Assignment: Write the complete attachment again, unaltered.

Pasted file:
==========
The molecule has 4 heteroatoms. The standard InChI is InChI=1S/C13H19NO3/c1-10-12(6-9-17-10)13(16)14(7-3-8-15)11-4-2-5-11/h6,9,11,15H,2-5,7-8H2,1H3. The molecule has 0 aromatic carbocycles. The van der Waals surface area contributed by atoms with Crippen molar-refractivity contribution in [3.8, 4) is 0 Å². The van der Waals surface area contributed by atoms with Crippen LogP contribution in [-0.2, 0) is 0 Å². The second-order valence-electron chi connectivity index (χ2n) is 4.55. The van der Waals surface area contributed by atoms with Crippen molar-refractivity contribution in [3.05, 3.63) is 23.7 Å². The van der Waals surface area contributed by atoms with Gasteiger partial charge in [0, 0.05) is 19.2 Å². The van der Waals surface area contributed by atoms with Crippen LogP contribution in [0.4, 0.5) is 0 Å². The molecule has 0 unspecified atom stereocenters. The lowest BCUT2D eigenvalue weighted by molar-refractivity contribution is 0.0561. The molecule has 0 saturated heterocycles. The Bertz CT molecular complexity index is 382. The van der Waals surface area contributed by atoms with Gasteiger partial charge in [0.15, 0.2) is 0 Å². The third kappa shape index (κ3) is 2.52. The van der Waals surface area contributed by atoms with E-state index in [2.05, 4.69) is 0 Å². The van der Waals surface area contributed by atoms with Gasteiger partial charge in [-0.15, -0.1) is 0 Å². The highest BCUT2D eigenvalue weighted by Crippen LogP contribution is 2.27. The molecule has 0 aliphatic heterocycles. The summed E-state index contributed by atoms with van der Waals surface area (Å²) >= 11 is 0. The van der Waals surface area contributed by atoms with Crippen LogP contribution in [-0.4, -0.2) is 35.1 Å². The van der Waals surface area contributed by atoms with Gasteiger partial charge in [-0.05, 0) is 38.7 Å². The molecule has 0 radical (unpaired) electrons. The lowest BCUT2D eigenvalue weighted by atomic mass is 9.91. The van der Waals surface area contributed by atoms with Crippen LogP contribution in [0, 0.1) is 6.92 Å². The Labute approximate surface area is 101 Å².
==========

The molecule has 4 heteroatoms. The standard InChI is InChI=1S/C13H19NO3/c1-10-12(6-9-17-10)13(16)14(7-3-8-15)11-4-2-5-11/h6,9,11,15H,2-5,7-8H2,1H3. The molecule has 0 aromatic carbocycles. The van der Waals surface area contributed by atoms with Crippen molar-refractivity contribution in [3.8, 4) is 0 Å². The van der Waals surface area contributed by atoms with Crippen LogP contribution in [-0.2, 0) is 0 Å². The second-order valence-electron chi connectivity index (χ2n) is 4.55. The van der Waals surface area contributed by atoms with Crippen molar-refractivity contribution in [3.05, 3.63) is 23.7 Å². The van der Waals surface area contributed by atoms with Gasteiger partial charge in [0, 0.05) is 19.2 Å². The van der Waals surface area contributed by atoms with Crippen LogP contribution in [0.4, 0.5) is 0 Å². The molecule has 0 unspecified atom stereocenters. The lowest BCUT2D eigenvalue weighted by molar-refractivity contribution is 0.0561. The molecule has 0 saturated heterocycles. The Bertz CT molecular complexity index is 382. The van der Waals surface area contributed by atoms with Gasteiger partial charge in [0.15, 0.2) is 0 Å². The third kappa shape index (κ3) is 2.52. The van der Waals surface area contributed by atoms with E-state index in [2.05, 4.69) is 0 Å². The van der Waals surface area contributed by atoms with Gasteiger partial charge in [-0.15, -0.1) is 0 Å². The highest BCUT2D eigenvalue weighted by Crippen LogP contribution is 2.27. The molecule has 0 aliphatic heterocycles. The summed E-state index contributed by atoms with van der Waals surface area (Å²) >= 11 is 0. The van der Waals surface area contributed by atoms with Crippen LogP contribution in [-0.4, -0.2) is 35.1 Å². The van der Waals surface area contributed by atoms with Gasteiger partial charge in [-0.05, 0) is 38.7 Å². The molecule has 0 radical (unpaired) electrons. The lowest BCUT2D eigenvalue weighted by atomic mass is 9.91. The van der Waals surface area contributed by atoms with Crippen LogP contribution in [0, 0.1) is 6.92 Å². The Labute approximate surface area is 101 Å².